Sage Francis has been gifted with a silver tongue and a heart full of rage — a combination that built him a reputation as an opinionated poet who wears his heart on his sleeve. After a four-year hiatus, Sage Francis returns to the mic with Copper Gone. Since his debut album Personal Journals, Francis has used his LPs as a diary, exorcising inner demons and penning editorials on current events. Copper Gone is no exception.
“Pressure Cooker” begins the album with a pissed-off Francis. “They say anger is a gift / I’m very gifted,” Francis warns on this track. He isn’t kidding. On “Grace,” Francis continues channeling this gift. Focusing on an ex’s attack against the state of his mental health, Francis is out to prove he’s not the crazy one. The first part of the album is amped-up and angst-filled, but by the time you get to the middle the tone takes a turn.
“Make them Purr” is Sage at his best, exploring the stage of a break up when anger has faded and loneliness has sunk in. “Thank You” shows an apologetic Francis taking full responsibility for his part in all of this while at the same time accounting for some of the good that came out of this relationship. Copper Gone follows Francis through all the phases of a breakup, and the moments when he makes himself vulnerable and sets aside the anger are the ones that shine here.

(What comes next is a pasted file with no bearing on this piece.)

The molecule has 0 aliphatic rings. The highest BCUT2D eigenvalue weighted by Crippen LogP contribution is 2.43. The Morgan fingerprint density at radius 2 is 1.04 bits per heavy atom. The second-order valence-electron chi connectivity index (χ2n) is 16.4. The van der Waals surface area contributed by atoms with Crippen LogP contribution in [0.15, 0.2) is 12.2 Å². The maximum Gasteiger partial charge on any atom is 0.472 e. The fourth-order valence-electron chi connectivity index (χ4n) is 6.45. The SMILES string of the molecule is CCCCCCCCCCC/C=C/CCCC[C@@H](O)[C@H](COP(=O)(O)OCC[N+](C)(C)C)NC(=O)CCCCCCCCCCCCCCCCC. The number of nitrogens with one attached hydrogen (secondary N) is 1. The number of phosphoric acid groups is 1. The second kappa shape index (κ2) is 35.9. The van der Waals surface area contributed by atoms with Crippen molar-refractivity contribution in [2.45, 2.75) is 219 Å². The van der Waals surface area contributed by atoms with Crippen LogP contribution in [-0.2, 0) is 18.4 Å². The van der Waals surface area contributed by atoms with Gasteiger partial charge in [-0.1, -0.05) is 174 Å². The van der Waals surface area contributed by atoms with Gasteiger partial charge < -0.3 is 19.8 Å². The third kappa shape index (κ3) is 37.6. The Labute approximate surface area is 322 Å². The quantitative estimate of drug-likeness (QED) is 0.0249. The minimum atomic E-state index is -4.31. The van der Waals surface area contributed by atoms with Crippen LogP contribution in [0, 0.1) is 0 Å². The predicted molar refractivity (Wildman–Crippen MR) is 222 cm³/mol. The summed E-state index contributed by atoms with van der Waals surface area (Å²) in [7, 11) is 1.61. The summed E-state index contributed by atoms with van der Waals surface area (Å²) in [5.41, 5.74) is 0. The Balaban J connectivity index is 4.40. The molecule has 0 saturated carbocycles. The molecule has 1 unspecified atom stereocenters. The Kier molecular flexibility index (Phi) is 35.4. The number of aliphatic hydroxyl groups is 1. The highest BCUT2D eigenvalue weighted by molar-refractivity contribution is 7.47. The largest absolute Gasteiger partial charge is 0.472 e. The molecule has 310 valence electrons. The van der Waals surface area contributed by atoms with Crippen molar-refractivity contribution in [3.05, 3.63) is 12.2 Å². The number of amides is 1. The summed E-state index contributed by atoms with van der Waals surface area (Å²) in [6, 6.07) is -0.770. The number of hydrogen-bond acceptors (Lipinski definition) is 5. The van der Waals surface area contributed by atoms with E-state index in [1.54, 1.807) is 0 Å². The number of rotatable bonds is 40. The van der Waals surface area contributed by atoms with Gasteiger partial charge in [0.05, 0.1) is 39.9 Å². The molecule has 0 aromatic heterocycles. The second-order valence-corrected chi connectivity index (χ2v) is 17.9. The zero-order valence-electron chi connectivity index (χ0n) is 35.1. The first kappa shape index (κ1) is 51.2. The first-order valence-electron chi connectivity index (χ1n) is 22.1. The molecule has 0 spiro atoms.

Skimming through the lyrics, you’ll find the familiar political jabs and gaffs on pop culture, but they are more of a garnish on this plate; heartbreak is the meat of this meal. Copper Gone is a break up album through and through, a hip hop equivalent of Beck’s Sea Changes or Dylan’s Blood on the Tracks, and Francis analyzes every angle of this ill-fated relationship. Anger isn’t the only gift Francis possess, and this is a testament to his wordsmithing gift.